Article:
We often get asked the question, “Why do you offer dermatology consults in a psychiatry practice?” Skin conditions are often overlooked as features of chronic illness, particularly in psychiatry. As the biggest organ of our bodies, our skin has the unique ability to communicate with us that something beneath the surface is out of balance. These may be subtle whispers – small, painless raised bumps on the back of the arms, or very obvious alarms – a bright red, itchy rash on the face and chest. Regardless of type or severity of symptom, the health of our skin demands attention as it can offer excellent information about whole body health.
With appreciation for the interconnectedness of the skin and mind, the field of psychodermatology was founded in Europe with the goal of providing patients with a more integrative treatment approach to their symptoms. It is starting to gain traction in the United States and more attention is being given to the skin-gut-brain connection. For example, a recent study cited by The New York Times highlights that acne sufferers are more likely to experience depression.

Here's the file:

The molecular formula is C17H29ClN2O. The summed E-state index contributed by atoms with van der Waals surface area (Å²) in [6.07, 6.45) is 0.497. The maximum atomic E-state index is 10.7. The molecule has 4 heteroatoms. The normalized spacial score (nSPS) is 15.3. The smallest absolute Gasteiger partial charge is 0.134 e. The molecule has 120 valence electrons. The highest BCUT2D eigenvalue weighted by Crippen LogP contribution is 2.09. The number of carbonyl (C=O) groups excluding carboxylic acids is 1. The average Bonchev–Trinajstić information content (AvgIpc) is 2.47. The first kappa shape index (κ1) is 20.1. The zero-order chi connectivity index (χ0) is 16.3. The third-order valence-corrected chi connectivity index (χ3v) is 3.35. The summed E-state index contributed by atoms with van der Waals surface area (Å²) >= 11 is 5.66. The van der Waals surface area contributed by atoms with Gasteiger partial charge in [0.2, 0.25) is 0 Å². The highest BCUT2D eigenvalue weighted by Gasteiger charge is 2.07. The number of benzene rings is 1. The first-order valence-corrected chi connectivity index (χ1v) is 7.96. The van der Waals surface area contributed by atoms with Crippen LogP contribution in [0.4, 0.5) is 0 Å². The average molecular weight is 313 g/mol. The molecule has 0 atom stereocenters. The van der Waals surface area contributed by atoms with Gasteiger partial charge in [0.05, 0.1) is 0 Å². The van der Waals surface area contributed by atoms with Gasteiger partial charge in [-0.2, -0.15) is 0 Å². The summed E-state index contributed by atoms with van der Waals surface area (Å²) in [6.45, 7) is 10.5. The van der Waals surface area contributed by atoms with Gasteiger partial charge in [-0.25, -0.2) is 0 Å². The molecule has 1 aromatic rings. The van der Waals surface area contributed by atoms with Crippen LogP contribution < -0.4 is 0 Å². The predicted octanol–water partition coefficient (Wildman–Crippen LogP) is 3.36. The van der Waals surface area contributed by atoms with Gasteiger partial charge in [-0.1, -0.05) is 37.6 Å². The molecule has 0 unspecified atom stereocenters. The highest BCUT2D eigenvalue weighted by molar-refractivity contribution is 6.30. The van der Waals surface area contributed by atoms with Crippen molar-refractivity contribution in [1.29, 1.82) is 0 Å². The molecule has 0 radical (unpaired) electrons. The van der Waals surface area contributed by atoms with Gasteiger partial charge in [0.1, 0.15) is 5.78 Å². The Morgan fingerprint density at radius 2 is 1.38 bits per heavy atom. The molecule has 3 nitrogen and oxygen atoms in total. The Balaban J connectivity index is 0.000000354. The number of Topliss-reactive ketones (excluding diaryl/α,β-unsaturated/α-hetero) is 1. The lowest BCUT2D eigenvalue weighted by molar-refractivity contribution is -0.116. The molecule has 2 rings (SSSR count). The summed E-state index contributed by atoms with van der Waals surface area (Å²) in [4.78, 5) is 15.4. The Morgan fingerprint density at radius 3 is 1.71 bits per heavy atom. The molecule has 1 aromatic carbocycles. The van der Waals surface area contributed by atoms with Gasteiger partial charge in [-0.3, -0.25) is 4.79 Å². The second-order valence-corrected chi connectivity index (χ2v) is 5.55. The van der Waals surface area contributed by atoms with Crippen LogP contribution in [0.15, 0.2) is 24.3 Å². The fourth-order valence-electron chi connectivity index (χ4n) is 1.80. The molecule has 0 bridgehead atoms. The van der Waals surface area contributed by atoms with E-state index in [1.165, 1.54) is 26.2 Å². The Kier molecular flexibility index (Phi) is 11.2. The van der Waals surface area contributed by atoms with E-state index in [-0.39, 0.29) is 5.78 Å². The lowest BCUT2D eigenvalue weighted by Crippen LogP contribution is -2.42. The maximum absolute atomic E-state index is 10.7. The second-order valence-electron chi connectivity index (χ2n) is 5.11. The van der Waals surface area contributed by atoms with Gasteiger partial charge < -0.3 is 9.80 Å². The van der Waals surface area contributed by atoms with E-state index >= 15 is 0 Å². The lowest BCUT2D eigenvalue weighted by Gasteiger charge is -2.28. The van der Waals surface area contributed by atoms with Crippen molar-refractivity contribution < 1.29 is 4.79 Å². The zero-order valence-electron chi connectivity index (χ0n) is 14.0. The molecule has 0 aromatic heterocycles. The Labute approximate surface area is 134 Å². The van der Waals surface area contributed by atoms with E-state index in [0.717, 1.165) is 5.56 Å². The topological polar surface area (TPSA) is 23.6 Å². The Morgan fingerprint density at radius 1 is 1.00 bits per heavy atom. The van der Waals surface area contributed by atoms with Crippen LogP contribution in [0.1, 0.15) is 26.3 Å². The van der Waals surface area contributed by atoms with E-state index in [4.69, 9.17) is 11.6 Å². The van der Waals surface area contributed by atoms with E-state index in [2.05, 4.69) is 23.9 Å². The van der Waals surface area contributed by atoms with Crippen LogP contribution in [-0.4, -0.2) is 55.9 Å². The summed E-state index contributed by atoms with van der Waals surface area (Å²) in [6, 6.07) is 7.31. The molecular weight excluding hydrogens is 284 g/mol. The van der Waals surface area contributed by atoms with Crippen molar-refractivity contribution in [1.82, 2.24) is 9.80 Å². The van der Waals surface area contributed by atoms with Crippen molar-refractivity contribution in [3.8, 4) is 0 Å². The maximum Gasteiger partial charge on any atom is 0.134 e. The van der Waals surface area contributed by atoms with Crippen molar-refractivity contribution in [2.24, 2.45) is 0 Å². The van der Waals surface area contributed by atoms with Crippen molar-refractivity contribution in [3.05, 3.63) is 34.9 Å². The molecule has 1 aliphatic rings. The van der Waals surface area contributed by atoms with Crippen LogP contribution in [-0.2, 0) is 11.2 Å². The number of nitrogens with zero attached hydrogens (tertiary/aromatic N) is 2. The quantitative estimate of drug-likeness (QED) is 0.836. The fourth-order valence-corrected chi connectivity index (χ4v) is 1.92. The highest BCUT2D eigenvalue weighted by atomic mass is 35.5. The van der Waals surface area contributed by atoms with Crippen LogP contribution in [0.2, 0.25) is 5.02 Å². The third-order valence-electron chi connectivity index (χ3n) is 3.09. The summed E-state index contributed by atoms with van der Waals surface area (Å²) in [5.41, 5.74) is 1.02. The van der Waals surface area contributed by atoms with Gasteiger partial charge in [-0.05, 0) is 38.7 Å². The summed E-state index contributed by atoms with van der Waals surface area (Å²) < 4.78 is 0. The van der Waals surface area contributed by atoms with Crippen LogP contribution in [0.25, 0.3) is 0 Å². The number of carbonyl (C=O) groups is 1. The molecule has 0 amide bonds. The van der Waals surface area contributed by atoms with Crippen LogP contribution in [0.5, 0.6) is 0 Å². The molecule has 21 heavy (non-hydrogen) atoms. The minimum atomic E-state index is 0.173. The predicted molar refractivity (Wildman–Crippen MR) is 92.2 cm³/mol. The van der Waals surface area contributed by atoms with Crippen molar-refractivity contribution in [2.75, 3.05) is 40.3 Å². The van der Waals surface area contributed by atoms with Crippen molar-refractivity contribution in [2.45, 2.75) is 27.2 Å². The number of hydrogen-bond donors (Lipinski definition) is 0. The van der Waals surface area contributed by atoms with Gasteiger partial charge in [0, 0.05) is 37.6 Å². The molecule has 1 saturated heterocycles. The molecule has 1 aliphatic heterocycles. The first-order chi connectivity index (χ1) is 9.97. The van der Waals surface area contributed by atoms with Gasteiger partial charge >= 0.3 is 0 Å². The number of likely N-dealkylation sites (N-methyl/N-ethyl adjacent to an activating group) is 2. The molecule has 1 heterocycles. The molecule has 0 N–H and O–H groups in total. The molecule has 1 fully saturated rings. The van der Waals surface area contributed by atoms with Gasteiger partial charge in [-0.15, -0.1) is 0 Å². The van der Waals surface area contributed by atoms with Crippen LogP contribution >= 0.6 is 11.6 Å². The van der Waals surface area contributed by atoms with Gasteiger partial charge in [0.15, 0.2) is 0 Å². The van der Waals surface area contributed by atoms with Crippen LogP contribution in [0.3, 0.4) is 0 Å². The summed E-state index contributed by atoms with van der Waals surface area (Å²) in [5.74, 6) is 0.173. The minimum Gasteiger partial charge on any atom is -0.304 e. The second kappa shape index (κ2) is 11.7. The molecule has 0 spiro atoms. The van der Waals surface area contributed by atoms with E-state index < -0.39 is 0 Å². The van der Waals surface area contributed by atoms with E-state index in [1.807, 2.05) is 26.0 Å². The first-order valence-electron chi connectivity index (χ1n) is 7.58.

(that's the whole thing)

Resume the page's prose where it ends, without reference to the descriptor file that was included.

At Richmond Integrative Psychiatric and Nutrition Services, we already know the profound effects of chronic stress and poor nutrition can have on our gut. “When our gut is unhappy, it tends to also show up in the skin,” says Amy Black, NP, our resident specialist in dermatology. Using a functional medicine approach, we dive deep into the reasons why the skin is communicating with you and then help develop a plan to restore balance from the inside out. To learn more about our psychodermatology services, visit www.richmondfoodandmood.com or visit our Facebook page.